With this we have examined the critical variables in the 4 dimensions of moral discernment or judgment.  I want to emphasize again that EACH dimension influence every other dimension.  Look back at the chart in our opening discussion. Remember that I said that there should be arrows drawn that connect each dimension or box with each other–visually displaying the fact that every dimension of moral discernment (convictions, loyalties & interests, perception of the situation/issues, style of moral reasoning) inflences each of the others–and one’s conclusions or moral decisions.  Further,  “history is the laboratory of ideas” (H. Richard Niebuhr) and our encounters with the realities/outcomes of particular moral judgements acts as a “feedback loop” to influence every variable of all the dimensions–whether to reinforce previous conclusions or to challenge and modify them.  So, imagine a dotted-line with an arrow looping back from the particular moral judgment(s) to each dimension on the chart.   Hopefully, people and communities seek to grow as moral agents–to learn from mistakes, errors, sins.  The biblical name for such a “feedback loop” is “repentance.” 🙂  And without repentance no individual or community can have moral growth.  All of us, Christian and otherwise, need to be far more willing to say the following words about our moral judgments and actions, “I was wrong.”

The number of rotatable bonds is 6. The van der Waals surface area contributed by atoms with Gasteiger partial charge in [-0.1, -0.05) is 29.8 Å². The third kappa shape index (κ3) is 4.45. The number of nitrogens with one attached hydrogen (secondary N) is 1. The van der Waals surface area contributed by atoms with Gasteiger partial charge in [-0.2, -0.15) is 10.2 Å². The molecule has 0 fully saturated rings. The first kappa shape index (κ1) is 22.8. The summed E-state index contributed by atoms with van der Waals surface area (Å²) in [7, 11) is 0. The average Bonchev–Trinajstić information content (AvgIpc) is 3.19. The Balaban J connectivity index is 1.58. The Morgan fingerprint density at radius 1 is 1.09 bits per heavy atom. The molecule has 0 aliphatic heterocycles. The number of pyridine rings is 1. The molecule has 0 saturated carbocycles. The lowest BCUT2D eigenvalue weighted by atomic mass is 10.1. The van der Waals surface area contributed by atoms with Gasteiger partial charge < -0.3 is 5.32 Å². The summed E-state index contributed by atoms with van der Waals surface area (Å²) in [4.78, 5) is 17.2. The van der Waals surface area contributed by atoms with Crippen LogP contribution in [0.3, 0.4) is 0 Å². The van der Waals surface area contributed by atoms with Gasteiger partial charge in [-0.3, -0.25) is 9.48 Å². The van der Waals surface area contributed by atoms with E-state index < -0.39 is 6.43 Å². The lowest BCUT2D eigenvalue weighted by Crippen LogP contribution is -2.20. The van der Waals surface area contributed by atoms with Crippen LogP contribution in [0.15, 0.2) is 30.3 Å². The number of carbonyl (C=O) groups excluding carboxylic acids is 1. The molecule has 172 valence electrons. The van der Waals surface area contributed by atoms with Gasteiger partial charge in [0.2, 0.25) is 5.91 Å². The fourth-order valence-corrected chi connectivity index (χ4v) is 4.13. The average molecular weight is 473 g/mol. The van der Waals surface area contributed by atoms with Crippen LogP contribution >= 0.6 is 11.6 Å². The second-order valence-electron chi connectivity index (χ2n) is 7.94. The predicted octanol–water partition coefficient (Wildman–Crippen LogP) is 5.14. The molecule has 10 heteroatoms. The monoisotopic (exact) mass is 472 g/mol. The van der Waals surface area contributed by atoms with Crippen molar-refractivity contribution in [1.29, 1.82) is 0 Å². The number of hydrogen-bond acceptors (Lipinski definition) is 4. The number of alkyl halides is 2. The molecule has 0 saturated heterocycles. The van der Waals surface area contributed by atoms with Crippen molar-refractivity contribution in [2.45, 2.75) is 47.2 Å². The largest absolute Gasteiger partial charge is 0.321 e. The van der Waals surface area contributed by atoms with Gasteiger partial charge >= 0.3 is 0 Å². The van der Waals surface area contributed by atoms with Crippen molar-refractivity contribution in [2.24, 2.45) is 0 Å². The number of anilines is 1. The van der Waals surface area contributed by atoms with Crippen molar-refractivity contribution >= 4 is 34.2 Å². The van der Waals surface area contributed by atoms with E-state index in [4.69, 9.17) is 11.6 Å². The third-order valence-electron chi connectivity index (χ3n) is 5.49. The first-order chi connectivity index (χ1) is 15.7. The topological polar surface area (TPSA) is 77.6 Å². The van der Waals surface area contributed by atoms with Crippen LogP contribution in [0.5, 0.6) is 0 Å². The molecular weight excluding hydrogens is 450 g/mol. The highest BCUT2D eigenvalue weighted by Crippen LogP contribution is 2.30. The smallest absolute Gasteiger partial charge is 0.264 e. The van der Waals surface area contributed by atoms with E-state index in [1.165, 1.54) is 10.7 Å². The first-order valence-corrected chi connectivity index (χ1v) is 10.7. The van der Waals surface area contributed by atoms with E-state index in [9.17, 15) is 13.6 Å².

March 21, 2010 - Posted by | blog series, ethics, moral discernment